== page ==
– layout: post title: “R Kernlab (caret) VS e1071” date: 2018-06-10 14:05:43 +0100 categories: statistics tags: R svm image: feature: kernlab-vs-e1071.jpg comments: true —

After seeing plenty of “Python VS Java for data science”, questions that seemed ways to broad, I decided to focus on various benchmarks for different tasks. Today will be about Support Vector Machines, in R.

There are two main packages for SVMs in R : kernlab and e1071.

While kernlab implements kernel-based machine learning methods for classification, regression, clustering, `e1071`

seems to tackle various problems like support vector machines, shortest path computation, bagged clustering, naive Bayes classifier.

As kernlab focuses on kernel methods, many of them are implemented:

- rbfdot Radial Basis kernel function “Gaussian”
- polydot Polynomial kernel function
- vanilladot Linear kernel function
- tanhdot Hyperbolic tangent kernel function
- laplacedot Laplacian kernel function
- besseldot Bessel kernel function
- anovadot ANOVA RBF kernel function
- splinedot Spline kernel
- stringdot String kernel

While `e1071`

proposes the following:

- linear
- radial basis
- polynomial
- sigmoid

`e1071`

relies on libsvm, which last update was released on December 22, 2016.

On the other hand, ksvm uses John Platt’s SMO algorithm for solving the SVM QP problem an most SVM formulations.

These may have an impact on the training time of these models (hopefully, the solutions should be the same).

Unfortunately, the names of the parameters are quite different between the two libaries are not exactly the same.

This has been an issue for some users.

The radial basis kernel in `e1071`

is defined as \(k(u,v) = \exp(-\gamma \Vert u-v \Vert ^2)\) and as \(k(x,x") = \exp(-\sigma \Vert x-x" \Vert ^2)\). This is good. However, note that the \(C\) (cost) parameters are called `C`

and `cost`

.

Besides, there are many models which are available (epsilon regressions, nu regressions…) and the default behavior is not always obvious.

At last, there have been many heuristics developed to chose the best “bandwith” (referred to as \(\gamma\) and \(\sigma\) depending on the package), and the proposed heuristics are not always the same. The code below makes sure the methods match when enough parameters are provided.

```
require("kernlab")
require("e1071")
N <- 1000
P <- 20
noise <- 3
X <- as.matrix(matrix(rnorm(N * P), nrow = N))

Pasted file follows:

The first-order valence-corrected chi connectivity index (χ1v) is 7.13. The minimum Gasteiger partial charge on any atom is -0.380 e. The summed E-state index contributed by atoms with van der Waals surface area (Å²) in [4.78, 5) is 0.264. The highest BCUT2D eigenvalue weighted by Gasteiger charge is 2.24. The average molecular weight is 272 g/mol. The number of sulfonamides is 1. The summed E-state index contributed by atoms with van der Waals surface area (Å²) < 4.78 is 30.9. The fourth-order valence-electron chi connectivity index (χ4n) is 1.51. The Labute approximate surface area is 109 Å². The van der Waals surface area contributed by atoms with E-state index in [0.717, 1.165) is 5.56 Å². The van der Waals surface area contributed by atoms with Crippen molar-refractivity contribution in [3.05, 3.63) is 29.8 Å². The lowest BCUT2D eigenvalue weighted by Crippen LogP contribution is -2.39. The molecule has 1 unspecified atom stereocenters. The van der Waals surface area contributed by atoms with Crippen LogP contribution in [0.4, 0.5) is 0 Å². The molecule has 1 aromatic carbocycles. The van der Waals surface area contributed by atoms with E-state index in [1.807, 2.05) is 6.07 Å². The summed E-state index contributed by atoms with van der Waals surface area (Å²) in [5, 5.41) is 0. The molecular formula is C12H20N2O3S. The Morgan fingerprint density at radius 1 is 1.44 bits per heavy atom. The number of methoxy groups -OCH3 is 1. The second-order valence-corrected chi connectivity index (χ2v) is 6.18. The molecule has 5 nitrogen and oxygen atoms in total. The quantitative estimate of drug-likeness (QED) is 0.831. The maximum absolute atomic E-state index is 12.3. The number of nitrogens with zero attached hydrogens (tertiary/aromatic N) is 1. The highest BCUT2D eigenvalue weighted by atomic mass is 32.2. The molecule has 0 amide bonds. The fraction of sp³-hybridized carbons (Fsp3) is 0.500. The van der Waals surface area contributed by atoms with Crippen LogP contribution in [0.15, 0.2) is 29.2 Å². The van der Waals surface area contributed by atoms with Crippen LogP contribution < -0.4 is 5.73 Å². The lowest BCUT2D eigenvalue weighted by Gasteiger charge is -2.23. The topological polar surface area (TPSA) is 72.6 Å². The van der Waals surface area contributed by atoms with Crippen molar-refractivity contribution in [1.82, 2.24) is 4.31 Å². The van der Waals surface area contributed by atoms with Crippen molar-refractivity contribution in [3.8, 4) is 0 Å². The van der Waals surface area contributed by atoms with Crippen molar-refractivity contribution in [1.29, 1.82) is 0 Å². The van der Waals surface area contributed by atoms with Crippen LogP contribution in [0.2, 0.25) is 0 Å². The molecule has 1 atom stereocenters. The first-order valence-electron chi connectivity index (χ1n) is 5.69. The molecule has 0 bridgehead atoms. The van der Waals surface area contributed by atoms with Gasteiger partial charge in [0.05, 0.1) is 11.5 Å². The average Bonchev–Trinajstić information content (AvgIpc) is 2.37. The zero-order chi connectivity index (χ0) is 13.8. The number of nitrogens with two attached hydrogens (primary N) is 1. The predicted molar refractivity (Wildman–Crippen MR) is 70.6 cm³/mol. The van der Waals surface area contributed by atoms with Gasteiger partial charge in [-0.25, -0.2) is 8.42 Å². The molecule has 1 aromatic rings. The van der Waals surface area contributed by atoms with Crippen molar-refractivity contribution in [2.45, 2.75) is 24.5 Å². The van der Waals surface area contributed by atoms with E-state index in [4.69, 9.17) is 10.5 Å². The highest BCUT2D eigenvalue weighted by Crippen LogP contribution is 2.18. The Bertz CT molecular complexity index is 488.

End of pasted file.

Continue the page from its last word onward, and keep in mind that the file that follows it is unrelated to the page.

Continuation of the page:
Y <- as.vector(X[, 1] + X[, 2] * X[, 2] + noise * rnorm(P))
model_kernlab <-
kernlab::ksvm(
x = X,
y = Y,
scaled = TRUE,
C = 5,
kernel = "rbfdot",
kpar = list(sigma = 1),
type = "eps-svr",
epsilon = 0.1
)
model_e1071 <- e1071::svm(x = X,
y = Y,
cost = 5,
scale = TRUE,
kernel = "radial",
gamma = 1,
type = "eps-regression",
epsilon = 0.1)
```

Let”s make sure the model match.

```
> mean(abs(
+ predict(object = model_e1071, newdata = X) - predict(object = model_kernlab, newdata = X)
+ ))
[1] 1.254188e-14
>
> sum(abs(predict(object = model_e1071, newdata = X) - Y))
[1] 380.0338
> sum(abs(predict(object = model_kernlab, newdata = X) - Y))
[1] 380.0338
```

Now that we know the algorithms propose the same results, we can (safely) compare the time of execution.

Given the success of `libsvm`

, I expected `e1071`

to be faster than `kernlab`

. The heuristics implementend to optimize the quadratic form with its constraints are not the same, (see [1] and [2]) and they may actually lead to different results on other data sets.

[1] C.-C. Chang and C.-J. Lin, “LIBSVM: A library for support vector machines,” ACM Transactions on Intelligent Systems and Technology, vol. 2, no. 3, pp. 1–27, Apr. 2011.

[2] J. C. Platt, “Sequential Minimal Optimization: A Fast Algorithm for Training Support Vector Machines,” p. 21.

Applied predictive modelling is also good introduction to predictive modelling, with R.

The elements of statistical learning by Trevor Hastie, Robert Tibshirani, Jerome Friedman

If you want to reproduce the results, the whole code is below:

```
require("kernlab")
require("e1071")
fit_e1071 <- function(X, Y) {
e1071::svm(
x = X,
y = Y,
cost = 5,
scale = TRUE,
kernel = "radial",
gamma = 1,
type = "eps-regression",
epsilon = 0.1
)
}
fit_kernlab <- function(X, Y) {
kernlab::ksvm(
x = X,
y = Y,
scaled = TRUE,
C = 5,
kernel = "rbfdot",
kpar = list(sigma = 1),
type = "eps-svr",
epsilon = 0.1
)
}
time_e1071 <- c()
time_kernlab <- c()
steps <- c(10, 20, 50, 100, 200, 500, 1000, 2000)
for (n in steps)
{
noise <- 3
P <- 20
X <- as.matrix(matrix(rnorm(n * P), nrow = n))
Y <- as.vector(X[, 1] + X[, 2] * X[, 2] + noise * rnorm(n))
time_e1071 <- c(time_e1071, system.time(fit_e1071(X, Y))[1])
time_kernlab <- c(time_kernlab, system.time(fit_kernlab(X, Y))[1])
}
plot(
steps,
time_e1071,
type = "l",
col = "red",
xlab = "n",
ylab = "Time",
main = paste0("Execution time for ", P, " features"))
lines(steps, time_kernlab)
```